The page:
June 20, 2012, 5:59 PM — As at least a couple of folks (at CNET and Seeking Alpha) have pointed out, Microsoft's Windows Phone 8 -- announced on Wednesday -- just might hurt sales of the smartphone made by its beloved mobile partner, Nokia.
The problem is that current owners of Windows Phones won't be able to upgrade because WP8 apparently has some hardware requirements that preclude it functioning on older Windows phones. And by Windows phones, I'm including the Lumia 900, introduced into the U.S. market with great fanfare last January.
What owner of a Lumia 900 will be happy knowing their device is running on an outmoded platform, with no chance to upgrade other than buying a new smartphone?
More to the point, how many smartphone shoppers who are considering the Lumia 900 will either wait for the WP8 devices to become available or simply scratch Nokia off their lists and focus on an iPhone, Android device or even a BlackBerry (ha ha, just kidding).
As Seeking Alpha noted today, "The news cannot come at a worse time for Nokia." The Finnish company is desperate to get some market-share traction in the U.S., and Microsoft's move only makes it that much harder.
This comes after Monday's downgrading of Nokia by Moody's to "junk" status, which in itself is a response to Nokia's ongoing financial deterioration. Last month the company issued the latest in a string of downgraded forecasts, along with the announcement of actions -- executive shake-ups and massive layoffs -- typically associated with desperate, money-losing companies trying to avoid bankruptcy or a fire sale.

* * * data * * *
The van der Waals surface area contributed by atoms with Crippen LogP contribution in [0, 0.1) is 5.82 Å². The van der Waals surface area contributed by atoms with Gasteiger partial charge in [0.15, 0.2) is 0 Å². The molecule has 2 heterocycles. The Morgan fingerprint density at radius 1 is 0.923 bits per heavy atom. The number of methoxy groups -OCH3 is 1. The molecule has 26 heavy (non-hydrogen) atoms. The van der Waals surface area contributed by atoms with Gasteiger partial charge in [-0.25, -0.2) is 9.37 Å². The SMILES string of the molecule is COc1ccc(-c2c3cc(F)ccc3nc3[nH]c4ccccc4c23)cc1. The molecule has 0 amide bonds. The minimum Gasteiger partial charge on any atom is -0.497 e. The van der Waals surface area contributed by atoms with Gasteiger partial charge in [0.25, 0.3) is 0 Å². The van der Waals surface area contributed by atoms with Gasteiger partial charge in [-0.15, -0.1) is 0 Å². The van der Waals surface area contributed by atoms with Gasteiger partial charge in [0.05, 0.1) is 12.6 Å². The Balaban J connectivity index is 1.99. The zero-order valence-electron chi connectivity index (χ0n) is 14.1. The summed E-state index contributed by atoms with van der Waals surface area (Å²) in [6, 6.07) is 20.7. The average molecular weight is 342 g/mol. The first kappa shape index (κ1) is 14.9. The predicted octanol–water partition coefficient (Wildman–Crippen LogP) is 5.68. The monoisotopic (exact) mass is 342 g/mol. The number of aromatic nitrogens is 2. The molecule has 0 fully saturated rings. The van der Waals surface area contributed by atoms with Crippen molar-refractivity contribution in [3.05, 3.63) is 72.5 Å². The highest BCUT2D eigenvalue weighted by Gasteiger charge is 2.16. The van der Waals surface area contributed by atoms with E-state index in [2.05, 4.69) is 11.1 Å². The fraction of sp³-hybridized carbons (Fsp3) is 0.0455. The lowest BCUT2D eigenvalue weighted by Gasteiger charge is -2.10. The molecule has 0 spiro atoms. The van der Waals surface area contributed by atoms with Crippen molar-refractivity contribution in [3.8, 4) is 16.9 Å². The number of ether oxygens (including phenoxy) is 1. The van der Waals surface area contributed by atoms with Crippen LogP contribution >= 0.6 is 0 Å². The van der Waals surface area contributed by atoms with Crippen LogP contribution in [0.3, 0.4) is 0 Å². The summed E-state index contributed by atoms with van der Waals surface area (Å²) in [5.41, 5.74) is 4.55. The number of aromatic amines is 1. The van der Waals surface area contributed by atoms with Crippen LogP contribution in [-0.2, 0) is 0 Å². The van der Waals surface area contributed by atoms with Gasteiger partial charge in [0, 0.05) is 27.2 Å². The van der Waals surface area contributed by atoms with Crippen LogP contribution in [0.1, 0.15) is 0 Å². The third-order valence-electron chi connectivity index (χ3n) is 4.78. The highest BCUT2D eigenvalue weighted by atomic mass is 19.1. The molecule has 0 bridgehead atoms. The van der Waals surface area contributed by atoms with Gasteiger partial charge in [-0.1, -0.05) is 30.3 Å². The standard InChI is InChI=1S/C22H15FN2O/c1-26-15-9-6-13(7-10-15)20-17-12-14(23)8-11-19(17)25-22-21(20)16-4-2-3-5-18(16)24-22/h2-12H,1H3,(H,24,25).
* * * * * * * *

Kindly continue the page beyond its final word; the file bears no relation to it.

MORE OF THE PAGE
Beyond its obvious problems in the market, the real issue for Nokia is that Microsoft, in the end, will do what's best for Microsoft, partnership or no partnership. This lop-sided relationship was always a dangerous one for Nokia, which is why the company briefly balked before the deal was announced in February 2011. As the Wall Street Journal reported at the time:
During this time, the talks with Microsoft nearly broke down, according to a person familiar with the matter. The main issue: Nokia executives believed Microsoft was treating Nokia as it would any potential handset partner, while Nokia was making a "bet-the-company" decision on a software partner, this person said.
Those Nokia executives were correct. This partnership means everything to Nokia. But it doesn't to Microsoft, no more so than Redmond's partnerships with other hardware manufacturers.